This past weekend, an operation organized by varied officials of Philippine immigration, the police and the Korean Embassy happened within Ayala Alabang Village in Muntinlupa City targeting a foreign fugitive according to a Manila Bulletin news report. The focus of the report, however, was more about the protests of the homeowners’ association (Ayala Alabang Village Association) and Barangay Ayala Alabang with regards to an alleged lack of prior coordination and the alleged disregard of the autonomy of the barangay.
To put things in perspective, posted below is the excerpt from the Manila Bulletin report. Some parts in boldface…
Officials of the Ayala Alabang Village and barangay in Muntinlupa are protesting the raid conducted by Philippine immigration and police, and the Korean Embassy inside the exclusive subdivision Saturday night.
In a statement issued on Sept. 19, the Ayala Alabang Village Association (AAVA) and Barangay Ayala Alabang (BAA) said at 7 p.m. on Sept. 18, “an armed operation took place in a residential unit in San Enrique Street in alleged pursuit of a Korean fugitive.”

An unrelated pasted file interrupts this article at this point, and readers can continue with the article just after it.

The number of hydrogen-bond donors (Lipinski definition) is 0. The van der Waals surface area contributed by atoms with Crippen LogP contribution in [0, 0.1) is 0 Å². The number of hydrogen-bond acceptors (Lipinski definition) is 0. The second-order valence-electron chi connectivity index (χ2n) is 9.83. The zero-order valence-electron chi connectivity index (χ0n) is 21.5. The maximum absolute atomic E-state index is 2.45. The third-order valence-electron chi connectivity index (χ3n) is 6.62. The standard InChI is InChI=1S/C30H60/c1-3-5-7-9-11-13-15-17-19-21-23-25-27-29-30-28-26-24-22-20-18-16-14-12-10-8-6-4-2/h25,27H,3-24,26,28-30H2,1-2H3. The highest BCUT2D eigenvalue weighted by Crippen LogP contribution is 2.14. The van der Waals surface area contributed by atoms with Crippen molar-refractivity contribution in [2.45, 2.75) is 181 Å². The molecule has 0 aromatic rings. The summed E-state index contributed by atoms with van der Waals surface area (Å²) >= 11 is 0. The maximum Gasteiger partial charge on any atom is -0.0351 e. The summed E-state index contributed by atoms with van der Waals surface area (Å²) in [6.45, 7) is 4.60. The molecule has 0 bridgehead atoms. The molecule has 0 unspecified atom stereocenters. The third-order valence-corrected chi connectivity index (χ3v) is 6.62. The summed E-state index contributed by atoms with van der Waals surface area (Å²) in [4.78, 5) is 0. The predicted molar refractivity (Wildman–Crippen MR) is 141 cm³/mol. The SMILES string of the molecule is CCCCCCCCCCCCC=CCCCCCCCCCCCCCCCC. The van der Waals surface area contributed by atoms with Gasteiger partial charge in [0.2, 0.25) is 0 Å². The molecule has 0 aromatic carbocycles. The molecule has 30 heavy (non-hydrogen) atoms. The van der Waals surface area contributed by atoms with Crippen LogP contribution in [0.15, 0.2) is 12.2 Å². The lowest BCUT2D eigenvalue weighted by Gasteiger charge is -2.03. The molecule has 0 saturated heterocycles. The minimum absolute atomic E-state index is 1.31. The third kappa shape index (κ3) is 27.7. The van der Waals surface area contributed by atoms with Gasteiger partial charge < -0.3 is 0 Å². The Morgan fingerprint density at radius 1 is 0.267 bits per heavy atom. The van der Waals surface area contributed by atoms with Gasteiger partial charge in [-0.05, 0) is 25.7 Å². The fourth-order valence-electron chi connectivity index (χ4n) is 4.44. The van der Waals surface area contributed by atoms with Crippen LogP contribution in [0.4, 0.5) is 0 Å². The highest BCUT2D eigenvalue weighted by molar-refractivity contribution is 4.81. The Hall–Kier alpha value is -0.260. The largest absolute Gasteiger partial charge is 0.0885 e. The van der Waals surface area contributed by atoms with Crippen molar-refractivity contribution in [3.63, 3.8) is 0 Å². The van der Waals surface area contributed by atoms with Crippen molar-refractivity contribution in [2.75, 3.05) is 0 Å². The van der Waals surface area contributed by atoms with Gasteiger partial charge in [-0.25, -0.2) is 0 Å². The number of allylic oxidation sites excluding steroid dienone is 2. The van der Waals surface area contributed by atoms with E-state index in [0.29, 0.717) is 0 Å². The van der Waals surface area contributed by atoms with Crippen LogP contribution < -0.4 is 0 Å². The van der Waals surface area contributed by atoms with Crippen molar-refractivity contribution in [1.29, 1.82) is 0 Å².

They said the authorities introduced themselves as members of the Bureau of Immigration Fugitive Search Unit (BI-FSU), Philippine National Police Special Action Force (PNP-SAF) and the Korean Embassy.
The authorities entered Ayala Alabang Village through the Madrigal Gate, the subdivision’s main gate, aboard vehicles.
“During the operation, shots were fired which alarmed some residents,” the AAVA and BAA added.
The raiding team showed a warrant of deportation to barangay and AAVA officials who confronted the authorities “for the lack of prior coordination with the local police authorities, the Barangay Ayala Alabang (BAA), and the Ayala Alabang Village Association (AAVA).”
“BAA and AAVA officials decried the authorities’ complete disregard of the autonomy of the Barangay and the security protocols set by AAVA,” according to the statement.
According to AAVA and BAA, they “will send a letter to BI-FSU in light of the recent incident, clearly stating that while the effort of their agency to capture criminals is appreciated, security protocols of the village must still be followed and coordination with local authorities must be sought.”
Let me end this piece by asking you readers: Do you believe that the AAVA and Barangay Ayala Alabang both have valid points with regards to autonomy in cases of pursuits of wanted people happening inside Ayala Alabang Village? If you are a resident of Ayala Alabang Village, how would you know if a wanted foreigner is living next door to you?
You may answer in the comments below. If you prefer to answer privately, you may do so by sending me a direct message online.
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